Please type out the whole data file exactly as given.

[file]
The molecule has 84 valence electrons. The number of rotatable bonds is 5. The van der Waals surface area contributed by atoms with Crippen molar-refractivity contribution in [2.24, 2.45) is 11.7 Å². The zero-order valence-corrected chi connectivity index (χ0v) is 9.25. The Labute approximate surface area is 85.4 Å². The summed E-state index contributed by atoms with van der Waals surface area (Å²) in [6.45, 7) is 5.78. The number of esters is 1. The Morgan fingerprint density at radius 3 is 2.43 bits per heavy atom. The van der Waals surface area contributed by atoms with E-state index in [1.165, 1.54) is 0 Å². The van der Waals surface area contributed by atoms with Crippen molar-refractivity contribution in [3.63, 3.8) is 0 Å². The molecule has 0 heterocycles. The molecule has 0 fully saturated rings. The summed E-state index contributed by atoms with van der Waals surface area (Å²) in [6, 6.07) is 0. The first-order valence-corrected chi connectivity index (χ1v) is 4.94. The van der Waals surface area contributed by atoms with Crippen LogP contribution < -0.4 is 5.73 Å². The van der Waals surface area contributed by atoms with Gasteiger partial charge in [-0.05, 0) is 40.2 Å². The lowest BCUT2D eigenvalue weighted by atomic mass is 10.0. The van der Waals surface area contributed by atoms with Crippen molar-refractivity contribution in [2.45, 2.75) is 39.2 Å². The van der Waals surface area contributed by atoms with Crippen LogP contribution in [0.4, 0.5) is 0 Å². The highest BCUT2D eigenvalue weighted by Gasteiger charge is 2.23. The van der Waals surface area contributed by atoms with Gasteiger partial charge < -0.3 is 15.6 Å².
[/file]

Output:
The molecule has 84 valence electrons. The number of rotatable bonds is 5. The van der Waals surface area contributed by atoms with Crippen molar-refractivity contribution in [2.24, 2.45) is 11.7 Å². The zero-order valence-corrected chi connectivity index (χ0v) is 9.25. The Labute approximate surface area is 85.4 Å². The summed E-state index contributed by atoms with van der Waals surface area (Å²) in [6.45, 7) is 5.78. The number of esters is 1. The Morgan fingerprint density at radius 3 is 2.43 bits per heavy atom. The van der Waals surface area contributed by atoms with E-state index in [1.165, 1.54) is 0 Å². The van der Waals surface area contributed by atoms with Crippen molar-refractivity contribution in [3.63, 3.8) is 0 Å². The molecule has 0 heterocycles. The molecule has 0 fully saturated rings. The summed E-state index contributed by atoms with van der Waals surface area (Å²) in [6, 6.07) is 0. The first-order valence-corrected chi connectivity index (χ1v) is 4.94. The van der Waals surface area contributed by atoms with Crippen LogP contribution < -0.4 is 5.73 Å². The van der Waals surface area contributed by atoms with Gasteiger partial charge in [-0.05, 0) is 40.2 Å². The lowest BCUT2D eigenvalue weighted by atomic mass is 10.0. The van der Waals surface area contributed by atoms with Crippen molar-refractivity contribution in [2.45, 2.75) is 39.2 Å². The van der Waals surface area contributed by atoms with Crippen LogP contribution in [0.4, 0.5) is 0 Å². The highest BCUT2D eigenvalue weighted by Gasteiger charge is 2.23. The van der Waals surface area contributed by atoms with Gasteiger partial charge < -0.3 is 15.6 Å².